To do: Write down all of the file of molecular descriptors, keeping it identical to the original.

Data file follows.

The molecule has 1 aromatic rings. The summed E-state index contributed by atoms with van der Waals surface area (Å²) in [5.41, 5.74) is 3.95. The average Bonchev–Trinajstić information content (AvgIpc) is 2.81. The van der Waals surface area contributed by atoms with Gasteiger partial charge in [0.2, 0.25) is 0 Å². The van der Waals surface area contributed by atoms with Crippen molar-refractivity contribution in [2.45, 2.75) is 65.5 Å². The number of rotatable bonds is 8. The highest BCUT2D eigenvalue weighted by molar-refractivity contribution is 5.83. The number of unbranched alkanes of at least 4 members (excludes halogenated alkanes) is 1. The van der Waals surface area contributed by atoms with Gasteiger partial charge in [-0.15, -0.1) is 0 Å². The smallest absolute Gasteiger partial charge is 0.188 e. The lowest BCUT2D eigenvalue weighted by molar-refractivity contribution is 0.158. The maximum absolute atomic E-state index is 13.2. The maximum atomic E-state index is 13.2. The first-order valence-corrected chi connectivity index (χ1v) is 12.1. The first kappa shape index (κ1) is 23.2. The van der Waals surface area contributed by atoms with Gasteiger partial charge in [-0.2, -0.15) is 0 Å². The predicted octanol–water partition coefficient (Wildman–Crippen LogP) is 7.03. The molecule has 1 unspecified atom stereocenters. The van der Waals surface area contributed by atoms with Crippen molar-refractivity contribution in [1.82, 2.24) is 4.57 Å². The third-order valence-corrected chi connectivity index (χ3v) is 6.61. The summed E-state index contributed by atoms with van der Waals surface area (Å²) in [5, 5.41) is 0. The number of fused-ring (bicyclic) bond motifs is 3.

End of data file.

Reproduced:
The molecule has 1 aromatic rings. The summed E-state index contributed by atoms with van der Waals surface area (Å²) in [5.41, 5.74) is 3.95. The average Bonchev–Trinajstić information content (AvgIpc) is 2.81. The van der Waals surface area contributed by atoms with Gasteiger partial charge in [0.2, 0.25) is 0 Å². The van der Waals surface area contributed by atoms with Crippen molar-refractivity contribution in [2.45, 2.75) is 65.5 Å². The number of rotatable bonds is 8. The highest BCUT2D eigenvalue weighted by molar-refractivity contribution is 5.83. The number of unbranched alkanes of at least 4 members (excludes halogenated alkanes) is 1. The van der Waals surface area contributed by atoms with Gasteiger partial charge in [-0.15, -0.1) is 0 Å². The smallest absolute Gasteiger partial charge is 0.188 e. The lowest BCUT2D eigenvalue weighted by molar-refractivity contribution is 0.158. The maximum absolute atomic E-state index is 13.2. The maximum atomic E-state index is 13.2. The first-order valence-corrected chi connectivity index (χ1v) is 12.1. The first kappa shape index (κ1) is 23.2. The van der Waals surface area contributed by atoms with Gasteiger partial charge in [-0.2, -0.15) is 0 Å². The predicted octanol–water partition coefficient (Wildman–Crippen LogP) is 7.03. The molecule has 1 unspecified atom stereocenters. The van der Waals surface area contributed by atoms with Crippen molar-refractivity contribution in [1.82, 2.24) is 4.57 Å². The third-order valence-corrected chi connectivity index (χ3v) is 6.61. The summed E-state index contributed by atoms with van der Waals surface area (Å²) in [5, 5.41) is 0. The number of fused-ring (bicyclic) bond motifs is 3.